On Saturday night, social media erupted with the news that Lord Frost – Brexit negotiator, Cabinet minister and member of the House of Lords – had resigned. This was not news to the prime minister, as his resignation had been tendered a week earlier. Frost had been persuaded to stay until January, but once the news leaked, he wrote to Boris Johnson saying he was standing down with immediate effect.
In Frost’s letter, he showed the same delusional attitude to Brexit that we have come to expect. He said “Brexit is now secure” and the government’s challenge was to “deliver on the opportunities it gives us”. Clearly, he did not feel up to that particular challenge.
Frost’s reasons for resigning
The Mail on Sunday reported that Frost’s decision had been prompted by the introduction of plan B covid measures and his apprehension over covid passes. He also expressed concerns about government policies relating to taxes and net-zero policies.
There’s little doubt that Frost was in favour of fewer, or no, covid restrictions. In a speech on 23 November, he said that safety measures “cannot and must not last forever”, adding that “free Britain, or at least merry England, is probably now the free-est country in the world as regards Covid restrictions. No mask rules, no vaccine passports – and long may it remain so”.
Regardless of Frost’s stated reasons for leaving, it is difficult to accept that Brexit itself was not a considerable factor. His antagonistic approach – one surely encouraged by Johnson himself – has been frequently accompanied by threats, not least the triggering of article 16. His prevention from taking that nuclear approach, added to recent compromises over the jurisdiction of the European Court of Justice, must have been tough to accept.
But no, nothing to do with Brexit, it’s apparently all about covid. This has been, after all, a common theme from our government – pin the blame for Brexit damage on the pandemic and hope nobody recognises the truth.
Reactions to the news
Deputy Labour leader Angela Rayner said the government was in “total chaos”, and grabbed the opportunity to take a swipe at Johnson himself. She said he was not “up to the job” and that the country deserved “better than this buffoonery”. Labour’s shadow Brexit secretary, Jenny Chapman, added that the country needed “leadership not a lame duck PM whose MPs and cabinet have lost faith in him”.
On behalf on the Liberal Democrats, Layla Moran described the resignation as a “sign of the chaos and confusion” at the heart of government. “The rats are fleeing Boris Johnson’s sinking ship”, she added, “as he lurches from crisis to crisis”.
Never one to miss an opportunity, Nigel Farage described Lord Frost as a “Conservative and true Brexiteer”, adding that Johnson was “neither”. Perhaps he is unaware that Frost was – hard as it is now to believe – once a Remainer.
In the prime minister’s response, Johnson expressed his regret and thanked Frost for his contribution towards “getting Brexit done”. He described Frost as his “EU Sherpa” and said he should be “immensely proud of his historic service to this Government and this country”.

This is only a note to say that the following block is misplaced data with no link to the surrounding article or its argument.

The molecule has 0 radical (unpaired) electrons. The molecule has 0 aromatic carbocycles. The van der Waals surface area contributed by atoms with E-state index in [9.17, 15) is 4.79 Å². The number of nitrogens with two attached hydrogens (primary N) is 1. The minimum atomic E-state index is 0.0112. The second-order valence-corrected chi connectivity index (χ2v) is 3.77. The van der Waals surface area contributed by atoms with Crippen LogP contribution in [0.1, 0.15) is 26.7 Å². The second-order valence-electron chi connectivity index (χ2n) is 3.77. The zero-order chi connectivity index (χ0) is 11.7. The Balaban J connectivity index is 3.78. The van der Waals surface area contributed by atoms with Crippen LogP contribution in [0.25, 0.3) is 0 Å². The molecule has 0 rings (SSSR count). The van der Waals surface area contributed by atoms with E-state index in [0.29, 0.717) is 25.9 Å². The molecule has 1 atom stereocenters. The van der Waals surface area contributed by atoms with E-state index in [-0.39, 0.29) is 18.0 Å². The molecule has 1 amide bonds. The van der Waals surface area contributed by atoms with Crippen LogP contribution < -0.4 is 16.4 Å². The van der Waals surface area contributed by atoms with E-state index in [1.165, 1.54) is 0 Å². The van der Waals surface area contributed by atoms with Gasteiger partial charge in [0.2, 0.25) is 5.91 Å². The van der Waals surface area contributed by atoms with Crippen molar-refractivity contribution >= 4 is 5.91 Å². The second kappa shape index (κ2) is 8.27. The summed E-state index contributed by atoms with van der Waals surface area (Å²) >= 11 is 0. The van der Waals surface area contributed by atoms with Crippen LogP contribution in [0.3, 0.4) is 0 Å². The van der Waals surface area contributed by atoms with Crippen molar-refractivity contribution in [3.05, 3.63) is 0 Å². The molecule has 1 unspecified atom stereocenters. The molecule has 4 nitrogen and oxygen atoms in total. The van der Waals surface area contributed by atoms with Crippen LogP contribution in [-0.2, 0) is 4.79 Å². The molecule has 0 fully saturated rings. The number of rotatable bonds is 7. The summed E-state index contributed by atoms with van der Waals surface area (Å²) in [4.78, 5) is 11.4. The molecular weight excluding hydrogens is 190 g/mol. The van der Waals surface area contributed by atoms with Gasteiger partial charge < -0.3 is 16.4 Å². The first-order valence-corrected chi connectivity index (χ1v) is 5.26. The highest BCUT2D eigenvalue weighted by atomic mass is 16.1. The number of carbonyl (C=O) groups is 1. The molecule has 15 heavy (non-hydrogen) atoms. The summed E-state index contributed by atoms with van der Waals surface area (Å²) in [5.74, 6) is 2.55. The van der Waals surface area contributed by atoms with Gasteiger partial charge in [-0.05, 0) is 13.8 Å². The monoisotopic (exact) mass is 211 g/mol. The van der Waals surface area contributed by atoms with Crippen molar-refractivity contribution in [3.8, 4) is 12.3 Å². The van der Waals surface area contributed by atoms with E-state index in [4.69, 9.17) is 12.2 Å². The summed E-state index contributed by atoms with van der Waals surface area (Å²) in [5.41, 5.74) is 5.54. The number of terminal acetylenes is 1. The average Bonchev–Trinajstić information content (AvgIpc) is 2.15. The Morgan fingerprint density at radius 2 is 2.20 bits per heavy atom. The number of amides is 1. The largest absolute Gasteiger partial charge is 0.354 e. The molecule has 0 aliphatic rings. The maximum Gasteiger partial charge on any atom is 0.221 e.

Who will replace him?
Frost’s resignation causes yet more problems for the already beleaguered Johnson. Reeling from the loss of the ‘safe’ seat in North Shropshire, Johnson is now on notice from his backbenchers.
Within the cabinet, Frost was perhaps the closest ally of Johnson, so the prime minister will surely be feeling the pressure. But who should replace him? Does he appease the right-wing ERG, and appoint an extremist who, according to former Downing Street chief of staff, Gavin Barwell, could risk a “damaging trade war with the EU”? Or does he jeopardise any remaining internal party support by appointing a more compromising replacement?
It remains to be seen whether Johnson will grab this opportunity to take a more pragmatic approach, or whether he’ll continue to consider his own security and prospects ahead of those of the nation.
What now for Brexit?
For five and a half years, we have watched the government – and a variety of Brexit ministers and negotiators – take the most damaging of decisions about our post-Brexit future. It did not have to be this way. With the country divided, a compromise solution of a softer Brexit, with access to the single market and customs union, may not have pleased the extremists, but would have satisfied most and helped heal the divisions.
With her red lines, Theresa May put a stop to that option, thanks to her obsession with immigration. Johnson and Frost only succeeded in making matters worse. We now have a difficult relationship with our former friends, a terrible deal, and those responsible for the negotiations have all toddled off into the sunset, or the House of Lords.
In his resignation letter, Frost expressed concern over the government’s “current direction of travel”. It’s a concern we all share, but not in the way that Frost meant. His failure to follow through and complete this task is surely a sign that Brexit is not going well, even by the government’s standards. Maybe Frost has himself finally awoken to the realities of Brexit, and wishes to distance himself from its failure. Or perhaps even from the increasingly unpopular Johnson.
Frost’s letter included the claim that the UK’s “freedom and independence” has been restored. Perhaps he’ll find his own freedom and independence as lonely and isolating as post-Brexit Britain.